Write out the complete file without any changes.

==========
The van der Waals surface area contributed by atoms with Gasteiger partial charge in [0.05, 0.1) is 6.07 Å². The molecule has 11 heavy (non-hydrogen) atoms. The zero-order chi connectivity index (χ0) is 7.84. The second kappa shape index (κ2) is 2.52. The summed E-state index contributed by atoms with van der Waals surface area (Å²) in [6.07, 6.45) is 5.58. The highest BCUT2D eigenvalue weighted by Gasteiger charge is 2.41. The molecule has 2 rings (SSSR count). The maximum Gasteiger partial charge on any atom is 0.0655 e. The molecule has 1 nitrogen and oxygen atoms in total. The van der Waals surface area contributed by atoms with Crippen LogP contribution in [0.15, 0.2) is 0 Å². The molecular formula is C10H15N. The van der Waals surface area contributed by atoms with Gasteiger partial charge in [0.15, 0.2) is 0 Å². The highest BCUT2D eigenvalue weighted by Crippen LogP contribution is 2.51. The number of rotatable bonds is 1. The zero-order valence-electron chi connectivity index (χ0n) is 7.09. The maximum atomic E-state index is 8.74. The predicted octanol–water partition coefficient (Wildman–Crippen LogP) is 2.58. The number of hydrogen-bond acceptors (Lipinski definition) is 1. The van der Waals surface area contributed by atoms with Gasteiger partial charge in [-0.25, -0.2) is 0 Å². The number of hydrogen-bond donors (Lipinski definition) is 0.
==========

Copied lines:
The van der Waals surface area contributed by atoms with Gasteiger partial charge in [0.05, 0.1) is 6.07 Å². The molecule has 11 heavy (non-hydrogen) atoms. The zero-order chi connectivity index (χ0) is 7.84. The second kappa shape index (κ2) is 2.52. The summed E-state index contributed by atoms with van der Waals surface area (Å²) in [6.07, 6.45) is 5.58. The highest BCUT2D eigenvalue weighted by Gasteiger charge is 2.41. The molecule has 2 rings (SSSR count). The maximum Gasteiger partial charge on any atom is 0.0655 e. The molecule has 1 nitrogen and oxygen atoms in total. The van der Waals surface area contributed by atoms with Crippen LogP contribution in [0.15, 0.2) is 0 Å². The molecular formula is C10H15N. The van der Waals surface area contributed by atoms with Gasteiger partial charge in [0.15, 0.2) is 0 Å². The highest BCUT2D eigenvalue weighted by Crippen LogP contribution is 2.51. The number of rotatable bonds is 1. The zero-order valence-electron chi connectivity index (χ0n) is 7.09. The maximum atomic E-state index is 8.74. The predicted octanol–water partition coefficient (Wildman–Crippen LogP) is 2.58. The number of hydrogen-bond acceptors (Lipinski definition) is 1. The van der Waals surface area contributed by atoms with Gasteiger partial charge in [-0.25, -0.2) is 0 Å². The number of hydrogen-bond donors (Lipinski definition) is 0.